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Post-exposure Prophylaxis (PEP) for Preventing HIV after Exposure ?

What is post-exposure prophylaxis?

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Post-exposure prophylaxis (or PEP) means taking antiretroviral medicines (ART) after being potentially exposed to HIV to prevent becoming infected.

What we know about PEP:

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PEP should be used only in emergency situations and must be started within 72 hours after a recent possible exposure to HIV. PEP is safe but may cause side effects like nausea in some people. These side effects can be treated and aren't life threatening. +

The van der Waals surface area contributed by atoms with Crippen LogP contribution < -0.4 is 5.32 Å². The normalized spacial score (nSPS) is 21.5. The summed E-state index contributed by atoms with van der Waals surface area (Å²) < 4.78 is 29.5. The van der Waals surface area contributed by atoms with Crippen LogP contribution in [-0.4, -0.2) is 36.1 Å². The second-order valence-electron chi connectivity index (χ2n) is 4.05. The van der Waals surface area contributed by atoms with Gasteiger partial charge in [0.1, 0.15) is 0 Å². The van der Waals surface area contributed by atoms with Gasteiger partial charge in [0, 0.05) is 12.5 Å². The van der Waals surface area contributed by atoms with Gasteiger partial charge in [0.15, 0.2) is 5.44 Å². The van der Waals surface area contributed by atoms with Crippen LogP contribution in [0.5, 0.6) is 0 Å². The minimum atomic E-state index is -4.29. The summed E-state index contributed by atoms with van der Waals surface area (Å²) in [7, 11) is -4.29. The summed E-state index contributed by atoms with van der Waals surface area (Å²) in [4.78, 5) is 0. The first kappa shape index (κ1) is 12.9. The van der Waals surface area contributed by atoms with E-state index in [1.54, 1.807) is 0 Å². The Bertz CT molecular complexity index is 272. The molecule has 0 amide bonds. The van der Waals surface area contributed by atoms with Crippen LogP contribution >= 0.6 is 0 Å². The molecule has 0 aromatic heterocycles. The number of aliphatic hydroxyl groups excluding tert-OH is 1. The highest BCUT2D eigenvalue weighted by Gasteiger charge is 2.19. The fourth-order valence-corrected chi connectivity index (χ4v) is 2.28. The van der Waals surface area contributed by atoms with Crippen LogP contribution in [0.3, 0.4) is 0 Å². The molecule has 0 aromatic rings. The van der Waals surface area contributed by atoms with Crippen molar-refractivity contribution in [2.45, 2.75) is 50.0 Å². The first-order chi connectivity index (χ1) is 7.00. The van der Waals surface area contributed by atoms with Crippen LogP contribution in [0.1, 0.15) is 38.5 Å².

In 1996, the US Public Health Service released recommendations on the use of PEP among health care personnel exposed to HIV by getting stuck with a needle that had been used with an HIV-positive patient. In 2005, the Centers for Disease Control and Prevention released guidelines for using PEP to prevent HIV infection among people who are exposed to HIV through sex or drug use.

Your health care provider will test you for HIV before prescribing PEP to make sure you don't already have it and may test you for up to 6 months after you begin taking PEP to be sure you stay HIV-negative.

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